Scientific visualization of large-scale vector fields with modern, so-called integration-based methods that rely on the analysis of particle trajectories is not feasible with current methods, since existing algorithms cannot make efficient use of parallel architectures such as clusters and supercomputers. This status leaves researchers in science and industry unable to visualize, analyze and understand the processes described by large vector field data from simulation or measurement. The project aims at developing a novel methodological framework for integration-based visualization that will provide visualization of largest-scale vector fields in current scientific applications. The novel methodology will allow the efficient use of parallel architectures for fast and interactive visualization of very large vector field data sets, which is not possible with current methods. The projects approaches will combine techniques from scientific visualization, parallel algorithms, applied mathematics, and software design. The resulting increased ability to study large vector fields will strongly impact fundamental scientific research in a large and interdisciplinary setting of scientific and industrial application areas that rely on vector field visualization. This includes research on technologies related to timely problems such as combustion, fusion, and aerodynamics.
This project is supported by the Marie Curie Actions within the EU FP7 Programme under grant #304099.
Abstract: Particle advection is an important vector field visualization technique that is difficult to apply to very large data sets in a distributed setting due to scalability limitations in existing algorithms. In this paper, we report on several experiments using work requesting dynamic scheduling which achieves balanced work distribution on arbitrary problems with minimal communication overhead. We present a corresponding prototype implementation, provide and analyze benchmark results, and compare our results to an existing algorithm.
Abstract: Sets of simulation runs based on parameter and model variation, so-called ensembles, are increasingly used to model physical behaviors whose parameter space is too large or complex to be explored automatically. Visualization plays a key role in conveying important properties in ensembles, such as the degree to which members of the ensemble agree or disagree in their output. For ensembles of time-varying vector fields, there are numerous challenges for providing an expressive comparative visualization, among which is the requirement to relate the effect of individual flow divergence to joint transport characteristics of the ensemble. Yet, techniques developed for scalar ensembles are of little use in this context, as the notion of transport induced by a vector field cannot be modeled using such tools. We develop a Lagrangian framework for the comparison of flow fields in an ensemble. Our techniques evaluate individual and joint transport variance and introduce a classification space that facilitates incorporation of these properties into a common ensemble visualization. Variances of Lagrangian neighborhoods are computed using pathline integration and Principal Components Analysis. This allows for an inclusion of uncertainty measurements into the visualization and analysis approach. Our results demonstrate the usefulness and expressiveness of the presented method on several practical examples.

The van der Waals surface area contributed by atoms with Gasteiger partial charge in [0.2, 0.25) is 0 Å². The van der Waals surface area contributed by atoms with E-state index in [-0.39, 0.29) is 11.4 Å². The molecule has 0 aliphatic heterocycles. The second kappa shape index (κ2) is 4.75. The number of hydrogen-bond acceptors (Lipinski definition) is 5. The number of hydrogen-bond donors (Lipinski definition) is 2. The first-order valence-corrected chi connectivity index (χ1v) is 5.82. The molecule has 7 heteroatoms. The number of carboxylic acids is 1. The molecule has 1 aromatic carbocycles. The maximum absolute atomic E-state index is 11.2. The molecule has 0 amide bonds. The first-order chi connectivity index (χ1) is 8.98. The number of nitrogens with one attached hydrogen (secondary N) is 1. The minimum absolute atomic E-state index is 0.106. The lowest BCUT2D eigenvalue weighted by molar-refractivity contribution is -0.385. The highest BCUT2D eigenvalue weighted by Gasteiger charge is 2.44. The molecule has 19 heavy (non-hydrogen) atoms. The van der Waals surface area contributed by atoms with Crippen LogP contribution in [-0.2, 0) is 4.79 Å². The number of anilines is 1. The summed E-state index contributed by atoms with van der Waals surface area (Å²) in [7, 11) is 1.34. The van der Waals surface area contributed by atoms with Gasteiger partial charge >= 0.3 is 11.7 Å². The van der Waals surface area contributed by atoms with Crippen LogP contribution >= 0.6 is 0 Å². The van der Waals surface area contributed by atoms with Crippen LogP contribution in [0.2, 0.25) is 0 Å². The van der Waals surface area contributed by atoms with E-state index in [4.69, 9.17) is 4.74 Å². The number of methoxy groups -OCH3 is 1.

Abstract: Characterizing the interplay between the vortices and forces acting on a wind turbine's blades in a qualitative and quantitative way holds the potential for significantly improving large wind turbine design. The paper introduces an integrated pipeline for highly effective wind and force field analysis and visualization. We extract vortices induced by a turbine's rotation in a wind field, and characterize vortices in conjunction with numerically simulated forces on the blade surfaces as these vortices strike another turbine's blades downstream. The scientifically relevant issue to be studied is the relationship between the extracted, approximate locations on the blades where vortices strike the blades and the forces that exist in those locations. This integrated approach is used to detect and analyze turbulent flow that causes local impact on the wind turbine blade structure. The results that we present are based on analyzing the wind and force field data sets generated by numerical simulations, and allow domain scientists to relate vortex-blade interactions with power output loss in turbines and turbine life-expectancy. Our methods have the potential to improve turbine design in order to save costs related to turbine operation and maintenance.